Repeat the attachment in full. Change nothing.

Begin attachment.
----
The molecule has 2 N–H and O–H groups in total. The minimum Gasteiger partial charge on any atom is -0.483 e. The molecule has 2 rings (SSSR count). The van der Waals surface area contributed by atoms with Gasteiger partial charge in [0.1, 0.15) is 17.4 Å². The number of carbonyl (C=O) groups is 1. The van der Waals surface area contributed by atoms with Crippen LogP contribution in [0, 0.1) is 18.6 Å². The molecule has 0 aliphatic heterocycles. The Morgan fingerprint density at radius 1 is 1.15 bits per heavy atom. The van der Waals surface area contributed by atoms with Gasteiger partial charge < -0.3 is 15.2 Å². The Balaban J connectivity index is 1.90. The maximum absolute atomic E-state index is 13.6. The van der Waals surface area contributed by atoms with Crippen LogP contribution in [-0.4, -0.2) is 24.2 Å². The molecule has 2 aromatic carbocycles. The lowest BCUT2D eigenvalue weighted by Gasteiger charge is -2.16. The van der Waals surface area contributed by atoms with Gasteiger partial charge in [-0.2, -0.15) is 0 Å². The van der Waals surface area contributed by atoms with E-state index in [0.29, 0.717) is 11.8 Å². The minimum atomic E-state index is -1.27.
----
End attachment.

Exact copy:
The molecule has 2 N–H and O–H groups in total. The minimum Gasteiger partial charge on any atom is -0.483 e. The molecule has 2 rings (SSSR count). The van der Waals surface area contributed by atoms with Gasteiger partial charge in [0.1, 0.15) is 17.4 Å². The number of carbonyl (C=O) groups is 1. The van der Waals surface area contributed by atoms with Crippen LogP contribution in [0, 0.1) is 18.6 Å². The molecule has 0 aliphatic heterocycles. The Morgan fingerprint density at radius 1 is 1.15 bits per heavy atom. The van der Waals surface area contributed by atoms with Gasteiger partial charge < -0.3 is 15.2 Å². The Balaban J connectivity index is 1.90. The maximum absolute atomic E-state index is 13.6. The van der Waals surface area contributed by atoms with Crippen LogP contribution in [-0.4, -0.2) is 24.2 Å². The molecule has 2 aromatic carbocycles. The lowest BCUT2D eigenvalue weighted by Gasteiger charge is -2.16. The van der Waals surface area contributed by atoms with Gasteiger partial charge in [-0.2, -0.15) is 0 Å². The van der Waals surface area contributed by atoms with E-state index in [0.29, 0.717) is 11.8 Å². The minimum atomic E-state index is -1.27.